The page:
Friedman knew one day she would come to see Gniewoszow for herself. “I always felt it was home,” she said, “but I didn’t remember it.”
After that first ill-fated visit in 2005, Friedman returned with her family five years later. When they went to see the Jewish cemetery, they found an empty field littered with trash. To their shock, she said, “we saw human bones all over the surface” due to the high water level from the nearby river.
In a practice common throughout Europe after the war, Jewish tombstones had been taken and used as construction material — to build stables, pave roads, even to sharpen knives. Friedman suspected there might be some matzevot (tombstones) lying around, and started to put the word out. She decided to devote energy and resources to restoring the cemetery as sacred ground, working with local experts to clean up the site, identify the boundaries, and design and build a stone wall and iron gate featuring Stars of David; a formal rededication would take place at a future date.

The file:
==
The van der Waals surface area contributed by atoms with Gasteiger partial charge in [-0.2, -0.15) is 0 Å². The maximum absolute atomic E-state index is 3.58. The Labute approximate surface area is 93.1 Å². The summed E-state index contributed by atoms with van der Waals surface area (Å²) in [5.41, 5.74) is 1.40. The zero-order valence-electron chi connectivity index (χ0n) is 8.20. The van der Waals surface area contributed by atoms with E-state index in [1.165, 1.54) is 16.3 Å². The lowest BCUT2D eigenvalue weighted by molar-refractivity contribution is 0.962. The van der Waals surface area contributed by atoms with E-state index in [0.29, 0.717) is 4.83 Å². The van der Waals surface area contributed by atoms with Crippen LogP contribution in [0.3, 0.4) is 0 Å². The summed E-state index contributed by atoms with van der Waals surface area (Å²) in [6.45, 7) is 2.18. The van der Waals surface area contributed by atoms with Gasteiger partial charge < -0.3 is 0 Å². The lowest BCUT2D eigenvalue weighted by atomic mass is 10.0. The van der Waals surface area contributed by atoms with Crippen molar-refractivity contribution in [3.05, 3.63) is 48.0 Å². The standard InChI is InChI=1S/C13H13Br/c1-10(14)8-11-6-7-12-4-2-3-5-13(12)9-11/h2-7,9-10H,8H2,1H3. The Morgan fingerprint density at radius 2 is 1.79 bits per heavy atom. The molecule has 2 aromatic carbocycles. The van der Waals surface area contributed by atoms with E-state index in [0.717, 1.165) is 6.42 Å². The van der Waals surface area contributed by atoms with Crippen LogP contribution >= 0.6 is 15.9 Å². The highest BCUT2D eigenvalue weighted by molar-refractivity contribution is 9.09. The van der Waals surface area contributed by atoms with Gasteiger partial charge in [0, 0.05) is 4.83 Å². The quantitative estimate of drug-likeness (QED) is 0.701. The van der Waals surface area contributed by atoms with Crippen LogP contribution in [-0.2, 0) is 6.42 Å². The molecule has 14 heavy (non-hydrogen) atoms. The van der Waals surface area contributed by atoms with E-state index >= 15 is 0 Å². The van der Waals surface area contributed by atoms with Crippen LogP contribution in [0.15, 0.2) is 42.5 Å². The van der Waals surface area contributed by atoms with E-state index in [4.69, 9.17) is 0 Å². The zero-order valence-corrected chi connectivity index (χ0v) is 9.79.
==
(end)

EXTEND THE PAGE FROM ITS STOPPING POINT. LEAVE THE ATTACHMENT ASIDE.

In contrast to the discovery of callous neglect at the cemetery, another finding around the same time told an extraordinary story about wartime Gniewoszow, one that revealed its humanity.
Researchers at the Polin Museum found documentation of a secret meeting held May 3, 1942, between the town’s Jewish and Catholic leaders, who convened in the synagogue basement to develop a plan to save the Jews. Minutes of the meeting included the names of those present, along with their ideas: sabotage against the Nazis, hiding Jewish neighbors, giving them non-Jewish Polish names, having them disguise themselves by shaving their beards and wearing Polish peasant clothing, acquiring false identification papers.